Is it Plagiarism to Quote from a News Release?

by Dan Ward

A Poynter Institute report caught my eye today regarding a lawsuit filed by Steve Penn against his former employer, McClatchy Newspapers. Penn was fired last year by the Kansas City Star for “using material that wasn’t his and representing it as his own work.”

But he wasn’t accused of copying and reprinting other journalists’ work as his own. He was essentially accused of plagiarism because he lifted copy directly from news releases he had received, and printed this information without attribution.

I’m proud to say that copy from many Curley & Pynn news releases has been “lifted” by reporters over the years. At times, our releases have run virtually verbatim in major news outlets. I’ve often thanked reporters for such coverage. Never once have I thought to accuse them of plagiarism.

If the Star had a written policy that required attribution of information pulled from news releases, then they were likely justified in firing Penn. But attribution or not, I have a hard time understanding how using a news release to build a story is tantamount to plagiarism.

When I clip a coupon from the newspaper and use it to save money on a purchase, that’s not stealing. I’m using the coupon for its intended purpose. The same is true of any reporter who uses a news release to build his or her story.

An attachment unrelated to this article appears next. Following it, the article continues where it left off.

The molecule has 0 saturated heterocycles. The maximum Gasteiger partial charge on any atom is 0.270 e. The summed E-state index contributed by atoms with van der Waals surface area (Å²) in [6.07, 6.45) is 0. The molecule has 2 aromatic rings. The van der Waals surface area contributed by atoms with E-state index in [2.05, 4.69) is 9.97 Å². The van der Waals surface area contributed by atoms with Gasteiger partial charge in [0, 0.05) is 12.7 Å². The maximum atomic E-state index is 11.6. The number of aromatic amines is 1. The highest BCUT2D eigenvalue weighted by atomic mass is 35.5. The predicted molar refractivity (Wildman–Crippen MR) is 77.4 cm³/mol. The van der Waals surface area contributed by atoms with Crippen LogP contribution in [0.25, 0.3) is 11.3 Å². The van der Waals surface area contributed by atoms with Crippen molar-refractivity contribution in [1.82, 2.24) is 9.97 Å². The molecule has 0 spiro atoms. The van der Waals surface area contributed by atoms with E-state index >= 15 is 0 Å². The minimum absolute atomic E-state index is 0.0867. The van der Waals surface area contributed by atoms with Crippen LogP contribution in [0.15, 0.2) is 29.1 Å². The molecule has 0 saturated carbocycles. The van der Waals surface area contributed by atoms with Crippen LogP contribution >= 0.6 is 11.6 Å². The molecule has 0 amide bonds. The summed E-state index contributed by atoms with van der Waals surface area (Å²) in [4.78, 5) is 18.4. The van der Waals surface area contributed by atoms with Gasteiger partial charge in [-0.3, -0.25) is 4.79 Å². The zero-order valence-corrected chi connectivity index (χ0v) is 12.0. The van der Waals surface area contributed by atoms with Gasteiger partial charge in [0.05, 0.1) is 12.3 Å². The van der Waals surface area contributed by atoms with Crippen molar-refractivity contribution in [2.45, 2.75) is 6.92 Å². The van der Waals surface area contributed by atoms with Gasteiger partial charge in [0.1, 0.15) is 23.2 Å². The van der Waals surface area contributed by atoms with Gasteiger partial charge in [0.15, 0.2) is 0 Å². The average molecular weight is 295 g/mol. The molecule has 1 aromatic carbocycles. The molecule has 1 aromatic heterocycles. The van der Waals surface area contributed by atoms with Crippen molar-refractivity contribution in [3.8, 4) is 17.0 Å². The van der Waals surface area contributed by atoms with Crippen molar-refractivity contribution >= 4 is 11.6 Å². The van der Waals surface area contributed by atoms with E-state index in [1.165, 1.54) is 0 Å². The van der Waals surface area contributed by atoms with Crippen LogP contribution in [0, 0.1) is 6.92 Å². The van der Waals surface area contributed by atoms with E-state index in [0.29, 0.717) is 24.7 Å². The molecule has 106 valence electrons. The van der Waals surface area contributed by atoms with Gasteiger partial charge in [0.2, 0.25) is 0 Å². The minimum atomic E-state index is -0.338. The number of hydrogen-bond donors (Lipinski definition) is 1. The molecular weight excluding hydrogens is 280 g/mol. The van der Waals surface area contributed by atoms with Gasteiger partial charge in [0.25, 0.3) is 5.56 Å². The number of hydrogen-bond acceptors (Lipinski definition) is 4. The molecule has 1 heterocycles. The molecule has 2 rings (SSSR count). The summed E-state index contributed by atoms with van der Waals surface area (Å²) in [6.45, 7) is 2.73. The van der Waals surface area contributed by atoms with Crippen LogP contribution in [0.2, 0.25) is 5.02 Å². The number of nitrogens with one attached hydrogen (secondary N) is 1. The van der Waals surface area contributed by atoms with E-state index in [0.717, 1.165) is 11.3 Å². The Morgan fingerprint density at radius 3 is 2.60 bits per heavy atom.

11 Responses to Is it Plagiarism to Quote from a News Release?

  1. Doreen says:

    Interesting story, thanks for sharing. I read that he’s suing because he said it was common practice at the paper. I agree with your assertion, however, I was surprised that he was a *columnist* doing this. I think as a columnist, it’s understood that the ideas, words and views are your own.

  2. Dan says:

    Thanks, Doreen. I agree that could be an area of distinction, and I’m not necessarily standing up for Penn. Not sure the Star made that distinction, though.

  3. Roger Pynn says:

    I’m not sure it matters whether he was a reporter or a columnist (although, if anything, a columnist ought to have greater latitude than a reporter) … but in the end it seems that attribution has become a lost art to most media; they make statements of “fact” from history all the time without atribution. His money would be better spent on a career consultant than an attorney.

  4. Lauren says:

    You have represented plagiarism as merely an intellectual property issue. Old literary works are long out of copyright; that doesn’t give you the right to pass them off as your own writing. The mistake is in presuming that the offense of plagiarism is merely against the original author. It’s not. It’s a deceit of the audience. In the context of journalism, I’d argue that copying PR without attribution is WORSE than copying the words of another journalist, because if the public is being misled to think that information came from a journalist (ie, independently verified) when in reality it came from an interested party and hasn’t been verified, then the public is twice deceived. The fact that PR reps love to have their words copypasted as “the news” should tell anyone how wrong it is to pass it off as journalism. PR reps are not journalists; they represent interested parties. At least if it came from another journalist, assuming they were anybody worth plagiarizing in the first place, the information that was copied was at least journalism, not PR. I doubt you’d find a single journalism professor who would consider not attributing press release excerpts as ethical.

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